Wednesday, 26 October 2011

Burning the Bra.

Yesterday via @UK_Feminista on Twitter, I found a Facebook group called Feminists Protest Sexist 'Miss World' Contest 2011. At the name of the title, I innocently wondered what on earth would posses people to protest about an event that has been around for many decades. A contest that honours women for talent, their enthusiasm to save the world and their beauty.
 On inspection of the group and what their ideas were, I fully understood and related. It was feminists against the competitive nature of the event and the objectification of women. In 1970, there was a protest against the Miss World competition, where many women lined up outside the Royal Albert Hall, stating 'We’re not beautiful, we’re not ugly, we’re angry” and “ban this disgraceful cattle market!”. 


During this famous protest, flour bombs were thrown by men and women, Bob Hope who was presenting that year tried to flee the stage, police were called in and the world took notice of what they were doing and saying. It reads as an interesting and hell-raising year for Miss World, and it worth a read up about the 1970 protests here.

The people who take part force themselves through many rounds, layered in make up, dressed in bikinis, formal dresses and glittering talent outfits. Although taking part is seen to some as a part of being a woman, it does not prepare you do deal with modern life in reality. The event, the ultimate beauty pageant, sees many young women take part from all over the world, where they have already taken part in local and national competitions in their native country.

There have been portrayals of beauty pageants in films in the last decade or so including Miss Congeniality(2000), Little Miss Sunshine(2006) and Drop Dead Gorgeous(1999). In Little Miss Sunshine, you see a young bespectacled girl Olive obsessed with beauty pageants, winning a local pageant by default and getting through to a regional pageant 700miles away. The young girl, despite her unconventional looks [no make up, giant glasses, slightly podgy] and talent [best dance scene in a film of the noughties], has courage and enthusiasm for the pageant. Her father, Greg Kinnear, tries to impose on his own daughter how she should look, 'skinny or fat', after she orders ice-cream for breakfast. He mutters that ice-cream is not what the skinny beauty pageants eat, imposing the idea that people shouldn't be fat. Her mother, Toni Colette steps in and tells her daughter it is her choice whether she wants to be skinny or fat, and either choice is ok as long as she is happy. It is these enforcement's like Kinnears patronising character, that young women live their lives by. It is the enforcement that you must be skinny to take part in these contests. You must look and behave a certain way to be accepted, and in Olives case, she looks and behaves much the opposite and questions herself against the other young girls.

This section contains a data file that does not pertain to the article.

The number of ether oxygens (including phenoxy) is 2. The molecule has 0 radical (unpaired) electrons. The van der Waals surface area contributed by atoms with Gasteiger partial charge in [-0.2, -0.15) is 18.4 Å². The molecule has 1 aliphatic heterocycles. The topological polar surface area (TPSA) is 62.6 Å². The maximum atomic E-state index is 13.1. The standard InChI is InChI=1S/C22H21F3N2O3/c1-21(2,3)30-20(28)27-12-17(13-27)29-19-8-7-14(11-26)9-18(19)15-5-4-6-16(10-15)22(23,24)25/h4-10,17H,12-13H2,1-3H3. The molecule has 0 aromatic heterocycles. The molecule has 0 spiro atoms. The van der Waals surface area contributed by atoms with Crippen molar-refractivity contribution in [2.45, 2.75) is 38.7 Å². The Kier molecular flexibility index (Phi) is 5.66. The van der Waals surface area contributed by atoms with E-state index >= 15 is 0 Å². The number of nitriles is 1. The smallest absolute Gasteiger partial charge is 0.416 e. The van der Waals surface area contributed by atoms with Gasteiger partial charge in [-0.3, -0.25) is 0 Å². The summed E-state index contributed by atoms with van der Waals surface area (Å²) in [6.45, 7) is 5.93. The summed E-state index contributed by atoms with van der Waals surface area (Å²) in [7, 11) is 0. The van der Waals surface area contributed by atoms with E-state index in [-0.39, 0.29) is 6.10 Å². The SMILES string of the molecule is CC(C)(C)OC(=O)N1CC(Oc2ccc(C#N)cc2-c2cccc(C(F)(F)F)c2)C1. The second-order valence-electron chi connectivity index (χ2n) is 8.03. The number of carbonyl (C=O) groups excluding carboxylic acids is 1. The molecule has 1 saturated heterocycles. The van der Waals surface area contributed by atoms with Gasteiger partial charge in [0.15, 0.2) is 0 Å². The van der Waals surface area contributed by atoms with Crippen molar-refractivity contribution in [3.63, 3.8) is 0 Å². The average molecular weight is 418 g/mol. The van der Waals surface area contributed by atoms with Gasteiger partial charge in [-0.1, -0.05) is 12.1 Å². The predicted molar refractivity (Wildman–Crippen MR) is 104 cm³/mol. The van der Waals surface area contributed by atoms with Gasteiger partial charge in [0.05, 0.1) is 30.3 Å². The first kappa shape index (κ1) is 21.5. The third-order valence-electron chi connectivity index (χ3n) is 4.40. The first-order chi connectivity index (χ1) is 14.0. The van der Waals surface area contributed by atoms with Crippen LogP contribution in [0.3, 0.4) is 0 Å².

Drop Dead Gorgeous is a comedy that tears the ideologies of beauty pageants in America apart. You see many young women enter a local pageant, a few dropping out in suspicious and unfortunate circumstances. The movie questions the idea of an ideal winner,Neve Campbell, a traditional pretty rich girl who wants to save the world with a ex-beauty pageant winning mother, or Kirsten Dunst, a hard working good-hearted girl who lives in a trailer park. The film mocks the whole process light-heartedly which really questions why take it all so seriously? It has the similar idea that a girl who doesn't necessarily fit the conventions of a winner should win or even compete.

What does it mean to be a women? It does not mean showing your body off in competition with other young women. It causes peer pressure, stress and does not allow individuals to fill their full potential as a unique human being and as women of the modern world.

Looking through the Facebook group for the event being held on 6th November, there were interesting discussions about the attendance of men for the protest. I thought this was an interesting debate as it raises questions about feminist protests and how they are represented when in full action and does it actually make THEM sexist? What does it mean to them to have men support them- does it show human race united for equality or show feminists as weaker protesters?
The debate between two people, the group creator, the London Feminist Network and a women. It became increasingly interesting as the unnamed woman, declared herself as neither a man or woman, just a human in a female body. She felt it unfair and sexist not to allow men to attend if they support the cause and refused to attend the protest.

Here are some snippets of the discussion:
 Above: by Unnamed Woman.
One of the replies by LFN
Katie Richardson has organized a protest against Miss World that allows men to attend.

Sexism will continue to rage on.

Links.

1 comment:

  1. Saw something and thought of you at the Power of Making exhibition at the V&A.
    http://sabrinag.com/ had a piece called "Quilts in women's lives II" film quilt.

    'Artist and craft activist Sabrina Gschwandtner creates textiles, installation pieces and films. This work unites her various interests, treating film stock as the raw material for quiltwork. Some footage is her own, some comes from early feminist documentaries on textile crafts.'

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